Even when the DNA is similar “we can’t fix today’s problems with yesterday’s tools”:: Part 3


WARNING THE FOLLOWING ARE BAD FOR THE HEALTH OF A BUSINESS SYSTEM:

EXCESSIVE COMPLEXITY can come in a wide variety of forms: flawed economic theory; excessive debt (measured in relation to the requisite complexity of the system); poor or misguided Governance [instead of homoeostasis for business]; general/risk management or accounting practices that “constrain” the system in pursuit of skewed rewards or excessive returns*; misaligned operational structure & IT;  or processes &/or products; product, culture and strategy ambiguity (that hamper information-flow);  lack of “requisite variety”; assumptions or decisions based upon correlations in incomplete or misleading data…all very dangerous for individual financial systems and those connected to it, irrespective of scale or domain.

*the assumption that, because we know (knew) how to manage complicated systems, we know how to do likewise with complex systems is, evidently, wrong and dangerous.

We continue to be limited by our own knowledge, thus, invite disaster. We prefer faux certainty (a projection of the future based upon our past) to the reality of uncertainty and, as a result, when disaster strikes, we are prone to “label” what was unforeseen as unforeseeable…that suggests that we have looked but did not see! When, too often, the truth is that we didn’t look but assumed. Or “overlooked” by failing to utilise the tools available to us. Read more of this post

Even when the DNA is similar “we can’t fix today’s problems with yesterday’s tools”:: Part 2


INFORMATION – INTELLIGENCE – INNOVATION have transformed our INVENTIONS, theories and practices to such an extent that we need to be aware of the limitations of our knowledge: we MUST question what we “know”…not so much a case of familiarity breeding contempt but leading to “ignorance” and increasing risk.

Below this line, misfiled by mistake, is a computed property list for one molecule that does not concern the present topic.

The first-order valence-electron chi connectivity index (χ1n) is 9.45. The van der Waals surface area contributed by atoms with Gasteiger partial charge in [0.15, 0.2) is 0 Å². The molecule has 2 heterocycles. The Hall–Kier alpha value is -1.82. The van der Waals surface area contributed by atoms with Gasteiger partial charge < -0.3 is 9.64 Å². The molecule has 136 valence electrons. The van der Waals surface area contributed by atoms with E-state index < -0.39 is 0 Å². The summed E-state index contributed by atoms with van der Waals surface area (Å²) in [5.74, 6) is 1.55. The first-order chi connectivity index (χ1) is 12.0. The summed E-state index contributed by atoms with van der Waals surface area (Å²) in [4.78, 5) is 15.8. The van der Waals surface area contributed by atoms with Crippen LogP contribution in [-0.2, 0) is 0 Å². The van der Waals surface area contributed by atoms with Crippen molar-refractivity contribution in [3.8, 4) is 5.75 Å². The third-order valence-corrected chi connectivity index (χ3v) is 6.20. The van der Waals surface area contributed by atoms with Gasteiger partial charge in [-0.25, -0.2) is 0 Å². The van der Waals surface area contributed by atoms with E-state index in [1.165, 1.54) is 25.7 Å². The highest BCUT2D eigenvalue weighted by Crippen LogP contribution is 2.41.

The complexity of some man-made systems has so outstripped our ability to manage them that, increasingly, we need to draw upon our observations of the complex systems found in nature 

“The illiterate of the 21st century will not be those who cannot read and write, but those who cannot learn, unlearn, and relearn.”

Practice without sound theory will not scale…but it WILL expose and “amplify”, wrong assumptions, errors & omissions

The irreversible complexity of man-made systems* e.g. communications, IT, transport, economic, financial, business, logistics, business, etc. have outstripped our ability to understand, maintain, manage or repair flaws without the tools and techniques that enable us to examine the relevant system components and relationships at a variety of scales [micro – macro – holistic]: Law of Requisite Variety (refer Part 1). Read more of this post

UPDATED:: A BIOLOGICAL MODEL FOR BUSINESS AND FINANCE


Blue_Moon-1920x1200

I originally blogged this item in August 2009. A lot has happened (to me), to my understanding of risk as well as complexity-related issues since then. Much has happened in the wider world too but disappointingly VERY LITTLE HAS REALLY CHANGED.

I can only take heart from the fact that a whole lot more people in business are now beginning to realise that they can no longer rely upon the institutions who have “always been there” to take care of the big stuff. Increasingly right-minded people are getting to grips with the notion that if you cannot predict risk you need to GET FIT FOR RANDOMNESS by ensuring that your business is robust.

Enjoy….Introduction to an evolving world

Related articles by Zemanta